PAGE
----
In this April 30, 2012 photo, Atlanta-based recording artist B.o.B poses for a portrait in New York. B.o.B released his sophomore album "Strange Clouds," on Tuesday. (AP Photo/Charles Sykes)
NEW YORK (AP) — B.o.B's 2010 debut launched hits that co-starred Bruno Mars, Weezer's Rivers Cuomo and Hayley Williams of Paramore. So for his second album, the rapper wanted to feature his many talents without assists from famous faces.
Then he bumped into Chris Martin of Coldplay.
"I ran into Chris Martin in a studio in New York and I was like ...'I don't really want features on my project.' And he was like, 'Why the (expletive) not? Like, what? Like, why? What is the reason behind purposely not having features?'"
The 23-year-old says he's a Coldplay fan and found himself rethinking his original plan. But B.o.B also wondered why Martin would advise him to do collaborations when his band rarely does so.
"I'm thinking like, 'Coldplay, you don't need a feature. You're Coldplay.' At the same time, I kind of understood what he was saying the more I progressed because it's really just about the music," B.o.B said. "It's an art form."
Now "Strange Clouds," released this week, has guest appearances from Chris Brown, Taylor Swift, Nicki Minaj, Lil Wayne, Ryan Tedder, T.I. and Trey Songz. It's the follow-up to the Grammy-nominated, gold-selling "B.o.B Presents: The Adventures of Bobby Ray," which includes the top 10 hits "Nothin' on You," ''Airplanes" and "Magic."
The Associated Press: Why didn't you want your new album to feature other performers?
B.o.B: I didn't want to have features because I felt that on my first album people didn't know who I was. They didn't really get the full meaning behind who I was. They only saw a glimpse of me, and they made their opinions and drew their own conclusions from just a glimpse of something.
AP: Dr. Luke produced four songs on "Strange Clouds." What was it like working with him since he's best known for his hits with Katy Perry and Ke$ha?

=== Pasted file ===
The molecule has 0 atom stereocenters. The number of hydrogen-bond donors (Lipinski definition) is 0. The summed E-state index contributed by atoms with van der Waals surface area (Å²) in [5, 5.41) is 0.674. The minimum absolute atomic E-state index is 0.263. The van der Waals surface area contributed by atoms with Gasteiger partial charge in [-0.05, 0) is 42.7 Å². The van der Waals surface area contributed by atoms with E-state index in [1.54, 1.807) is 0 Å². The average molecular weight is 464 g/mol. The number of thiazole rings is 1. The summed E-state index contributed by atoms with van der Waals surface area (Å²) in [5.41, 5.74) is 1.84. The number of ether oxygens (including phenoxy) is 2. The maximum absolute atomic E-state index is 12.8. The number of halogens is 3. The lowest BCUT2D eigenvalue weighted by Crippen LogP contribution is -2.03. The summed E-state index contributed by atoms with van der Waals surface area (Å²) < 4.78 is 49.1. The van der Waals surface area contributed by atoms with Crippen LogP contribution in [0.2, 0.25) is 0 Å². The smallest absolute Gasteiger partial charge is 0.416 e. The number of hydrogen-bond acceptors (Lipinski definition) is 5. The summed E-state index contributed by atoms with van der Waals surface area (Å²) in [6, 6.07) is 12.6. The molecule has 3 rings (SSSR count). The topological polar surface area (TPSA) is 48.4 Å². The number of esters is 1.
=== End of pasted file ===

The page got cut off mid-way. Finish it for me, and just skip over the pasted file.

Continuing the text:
B.o.B: Working with Dr. Luke is good, but sometimes you may run into disagreements, certain things that may rub an artist a certain way. For example, when I recorded "Both of Us" (featuring Taylor Swift), I recorded my vocals on the hook, but when it was time to turn the masters in, he snatched my vocals right when it was time to turn in the masters. And so, as an artist it kind of makes you feel like, "I guess it's his song." I don't know. He's a talented dude, but sometimes when you work with a producer, sometimes their ego may get in the way into really making it a completely mutual project.
AP: What was it like to hear Swift's vocals on the song when it was done?
B.o.B: I played her the song at her show ... and instantly she loved it. She was like, "Bob, I have tears in my eyes. I love this song. I'm down. I want to be a part of it." ... And she sounded amazing on the record. (She) actually rewrote some of my verses as well.
AP: How was Nicki Minaj?
B.o.B: Just in the brief moments that I've spoken with her, she's very much about her business. There are no gray areas with Nicki Minaj. ... We had a couple of creative conversations, but the main thing was everything was professional and taken care of.
AP: What did you want to do on this album?
B.o.B: You can have a good album with good songs, but I wanted a good album that was organically good, something that really felt like, "Man, only B.o.B has this music, only B.o.B makes this type of sound." I felt like in order to do that I really had to not let the success of the first album make me complacent.
AP: When you were a kid did you know you wanted to be a musician?
B.o.B: It wasn't until I was 13 when I was really strongly adamant about being an emcee, to the point where it was like I had an ultimatum and I was like, "Man, I really need to decide what I'm going to do with my life."
AP: So you were a serious 13-year-old?
B.o.B: Absolutely. That mentality at 13 to become an emcee wholeheartedly, you know, it's a danger to it and risk to it because you neglect certain things that you automatically count off as not being necessary for this type of lifestyle. As a kid I was like, "I don't need school or books. I'm an emcee; I'll make it off of that." And granted, I did, but it's like, you don't really know, you just have all the faith that you can have and then it's left up to the universe to make it happen. So, it's been like this since I was 13.
Mesfin Fekadu covers entertainment for The Associated Press. Follow him at http://www.twitter.com/musicmesfin